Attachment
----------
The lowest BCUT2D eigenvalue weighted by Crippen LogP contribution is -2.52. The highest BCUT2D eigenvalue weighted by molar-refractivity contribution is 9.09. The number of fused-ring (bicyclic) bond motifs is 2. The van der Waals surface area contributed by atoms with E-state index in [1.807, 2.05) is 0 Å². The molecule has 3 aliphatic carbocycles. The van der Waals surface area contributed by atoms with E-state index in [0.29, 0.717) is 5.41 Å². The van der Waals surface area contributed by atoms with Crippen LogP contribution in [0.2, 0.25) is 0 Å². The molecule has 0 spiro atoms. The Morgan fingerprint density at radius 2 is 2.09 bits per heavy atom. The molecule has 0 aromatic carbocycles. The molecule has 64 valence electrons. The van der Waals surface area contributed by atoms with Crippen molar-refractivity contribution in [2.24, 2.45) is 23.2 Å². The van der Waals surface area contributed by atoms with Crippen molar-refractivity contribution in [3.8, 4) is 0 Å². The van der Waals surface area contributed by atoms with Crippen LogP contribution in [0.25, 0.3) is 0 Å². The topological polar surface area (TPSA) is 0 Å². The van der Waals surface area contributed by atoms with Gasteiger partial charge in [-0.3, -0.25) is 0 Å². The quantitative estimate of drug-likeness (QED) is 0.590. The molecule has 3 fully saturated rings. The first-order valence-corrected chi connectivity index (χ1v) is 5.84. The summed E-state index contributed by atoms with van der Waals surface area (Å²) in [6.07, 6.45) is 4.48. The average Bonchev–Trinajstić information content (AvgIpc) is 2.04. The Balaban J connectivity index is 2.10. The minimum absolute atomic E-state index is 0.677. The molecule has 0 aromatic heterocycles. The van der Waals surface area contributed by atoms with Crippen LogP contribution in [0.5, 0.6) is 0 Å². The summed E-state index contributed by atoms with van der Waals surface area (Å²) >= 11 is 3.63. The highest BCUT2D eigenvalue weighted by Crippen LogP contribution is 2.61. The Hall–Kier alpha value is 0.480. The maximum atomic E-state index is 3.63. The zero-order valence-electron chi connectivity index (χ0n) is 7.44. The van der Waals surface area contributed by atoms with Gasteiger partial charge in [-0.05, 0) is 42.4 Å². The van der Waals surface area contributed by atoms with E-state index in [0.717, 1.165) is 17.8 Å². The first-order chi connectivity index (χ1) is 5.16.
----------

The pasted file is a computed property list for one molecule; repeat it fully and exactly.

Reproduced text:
The lowest BCUT2D eigenvalue weighted by Crippen LogP contribution is -2.52. The highest BCUT2D eigenvalue weighted by molar-refractivity contribution is 9.09. The number of fused-ring (bicyclic) bond motifs is 2. The van der Waals surface area contributed by atoms with E-state index in [1.807, 2.05) is 0 Å². The molecule has 3 aliphatic carbocycles. The van der Waals surface area contributed by atoms with E-state index in [0.29, 0.717) is 5.41 Å². The van der Waals surface area contributed by atoms with Crippen LogP contribution in [0.2, 0.25) is 0 Å². The molecule has 0 spiro atoms. The Morgan fingerprint density at radius 2 is 2.09 bits per heavy atom. The molecule has 0 aromatic carbocycles. The molecule has 64 valence electrons. The van der Waals surface area contributed by atoms with Crippen molar-refractivity contribution in [2.24, 2.45) is 23.2 Å². The van der Waals surface area contributed by atoms with Crippen molar-refractivity contribution in [3.8, 4) is 0 Å². The van der Waals surface area contributed by atoms with Crippen LogP contribution in [0.25, 0.3) is 0 Å². The topological polar surface area (TPSA) is 0 Å². The van der Waals surface area contributed by atoms with Gasteiger partial charge in [-0.3, -0.25) is 0 Å². The quantitative estimate of drug-likeness (QED) is 0.590. The molecule has 3 fully saturated rings. The first-order valence-corrected chi connectivity index (χ1v) is 5.84. The summed E-state index contributed by atoms with van der Waals surface area (Å²) in [6.07, 6.45) is 4.48. The average Bonchev–Trinajstić information content (AvgIpc) is 2.04. The Balaban J connectivity index is 2.10. The minimum absolute atomic E-state index is 0.677. The molecule has 0 aromatic heterocycles. The van der Waals surface area contributed by atoms with Crippen LogP contribution in [0.5, 0.6) is 0 Å². The summed E-state index contributed by atoms with van der Waals surface area (Å²) >= 11 is 3.63. The highest BCUT2D eigenvalue weighted by Crippen LogP contribution is 2.61. The Hall–Kier alpha value is 0.480. The maximum atomic E-state index is 3.63. The zero-order valence-electron chi connectivity index (χ0n) is 7.44. The van der Waals surface area contributed by atoms with Gasteiger partial charge in [-0.05, 0) is 42.4 Å². The van der Waals surface area contributed by atoms with E-state index in [0.717, 1.165) is 17.8 Å². The first-order chi connectivity index (χ1) is 5.16.